Abstract

The ability to persevere, to push through setbacks and adversity on the long road to success is often viewed as a hallmark of entrepreneurial success. Perseverance, or grit, is an important component of an overarching complex system of self-governing behaviors commonly referred to as self-regulation. Self-regulation is widely viewed as a crucial factor in the success of the individual in a wide variety of contexts, but at present we know relatively little about how the various component behaviors interact with and reinforce one another. Additionally, research probing how individuals develop self-regulatory behaviors – like grit – is in its infancy. This research seeks to address this gap by investigating the antecedents of grit and finds that passion acts as an indirect antecedent of grit, with its effects mediated by two self-regulatory mechanisms: locomotion and learning goal orientation. Our results also indicate that assessment has a negative relationship with grit. Implications of these findings are then discussed.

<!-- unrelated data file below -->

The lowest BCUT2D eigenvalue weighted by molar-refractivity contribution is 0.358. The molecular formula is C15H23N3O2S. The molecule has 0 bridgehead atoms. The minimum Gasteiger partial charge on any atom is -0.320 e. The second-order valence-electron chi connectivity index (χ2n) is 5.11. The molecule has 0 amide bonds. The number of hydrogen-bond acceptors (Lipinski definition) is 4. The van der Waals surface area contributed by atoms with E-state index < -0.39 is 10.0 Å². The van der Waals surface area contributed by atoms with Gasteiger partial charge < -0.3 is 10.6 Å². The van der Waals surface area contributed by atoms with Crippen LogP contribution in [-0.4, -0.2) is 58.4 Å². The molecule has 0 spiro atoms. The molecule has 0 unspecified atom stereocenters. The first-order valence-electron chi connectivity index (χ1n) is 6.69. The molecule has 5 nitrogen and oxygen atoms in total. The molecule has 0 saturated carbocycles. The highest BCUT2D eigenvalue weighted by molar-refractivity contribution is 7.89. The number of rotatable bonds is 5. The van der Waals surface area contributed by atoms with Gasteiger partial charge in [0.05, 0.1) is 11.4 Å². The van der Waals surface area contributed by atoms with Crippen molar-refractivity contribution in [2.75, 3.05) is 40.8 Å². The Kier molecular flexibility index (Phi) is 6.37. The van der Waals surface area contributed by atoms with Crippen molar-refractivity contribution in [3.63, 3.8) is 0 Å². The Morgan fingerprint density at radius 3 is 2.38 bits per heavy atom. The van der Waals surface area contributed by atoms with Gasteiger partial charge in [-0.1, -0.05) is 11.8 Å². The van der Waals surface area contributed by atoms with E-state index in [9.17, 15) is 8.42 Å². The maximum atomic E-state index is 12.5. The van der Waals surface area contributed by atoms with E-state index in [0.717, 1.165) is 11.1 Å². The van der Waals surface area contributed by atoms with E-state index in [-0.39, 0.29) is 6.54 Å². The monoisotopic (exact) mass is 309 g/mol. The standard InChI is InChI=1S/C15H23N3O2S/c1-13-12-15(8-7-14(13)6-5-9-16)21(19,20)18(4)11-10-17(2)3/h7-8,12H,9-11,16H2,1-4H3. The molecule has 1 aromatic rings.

THE NATIONAL FEDERATION OF INDEPENDENT BUSINESS (NFIB) AWARD FOR EXCELLENCE IN RESEARCH ON THE GENERAL TOPIC OF ENTREPRENEURSHIP

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